One of the greatest pleasures of summertime is standing in my Wisconsin backyard, not far from the maple and the busy finch feeders that hang from it, and simply listening. As the sunlight dapples and young wings shake overhead, the incessant calls of begging fledglings fill the air.
In “Jewel of the Swamp” in this issue (see page 16), author and photographer Mac Stone describes standing in a different place — on an elevated boardwalk in South Carolina’s ancient and beautiful Francis Beidler Forest, in Harleyville — and hearing a similar ringing sound: the clear, high song of Prothonotary Warbler, the species pictured on our cover. The bird is one of North America’s best-studied and most charismatic warblers, and Beidler is arguably the best place in the country to see, and hear, adults and their young. About 2,000 pairs nest there.
Naturalist, environmental educator, and photographer Laure Wilson Neish has savored the sights and sounds of new bird life, too. As she relates in her article “Invitation to Observe” (page 26), between 2008 and 2012, she lent her considerable observational skills to British Columbia’s successful first Breeding Bird Atlas. The volunteer work made her a better birder, she says, and provided countless opportunities to photograph birds in breeding plumage as they displayed, squabbled, foraged, built nests, and engaged in other behaviors. Then, at the end of each season, she was rewarded with a delightful, musical parade of goofy-looking youngsters.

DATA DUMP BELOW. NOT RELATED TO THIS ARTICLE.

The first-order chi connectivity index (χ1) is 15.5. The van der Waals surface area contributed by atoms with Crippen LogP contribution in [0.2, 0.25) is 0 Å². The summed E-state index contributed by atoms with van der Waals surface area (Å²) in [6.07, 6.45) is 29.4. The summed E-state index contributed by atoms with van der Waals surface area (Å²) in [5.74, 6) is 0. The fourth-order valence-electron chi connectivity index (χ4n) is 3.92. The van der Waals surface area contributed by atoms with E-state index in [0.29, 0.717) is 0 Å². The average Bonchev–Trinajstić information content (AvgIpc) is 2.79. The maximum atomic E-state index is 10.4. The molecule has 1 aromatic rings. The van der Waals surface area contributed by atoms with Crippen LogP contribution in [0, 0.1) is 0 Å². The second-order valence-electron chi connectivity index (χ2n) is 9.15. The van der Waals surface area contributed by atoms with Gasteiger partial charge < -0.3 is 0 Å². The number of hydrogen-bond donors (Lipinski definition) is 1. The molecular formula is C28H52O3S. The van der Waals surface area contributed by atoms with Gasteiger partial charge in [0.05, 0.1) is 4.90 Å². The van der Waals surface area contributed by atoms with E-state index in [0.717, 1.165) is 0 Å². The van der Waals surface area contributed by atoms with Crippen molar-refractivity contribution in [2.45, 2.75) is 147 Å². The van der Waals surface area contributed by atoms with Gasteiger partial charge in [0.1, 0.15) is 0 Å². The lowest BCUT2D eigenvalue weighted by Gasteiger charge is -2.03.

According to Contributing Editor Kenn Kaufman, identifying the members of that parade is one of the most challenging and fleeting ID challenges of the entire birding year. Yet, as he explains in his column “ID Tips” (page 36), there are telltale signs that you can use to identify juveniles. His tips are what I’ll be thinking of as the songs and calls of the young of the year brighten the days and weeks ahead.
Chuck Hagner, editor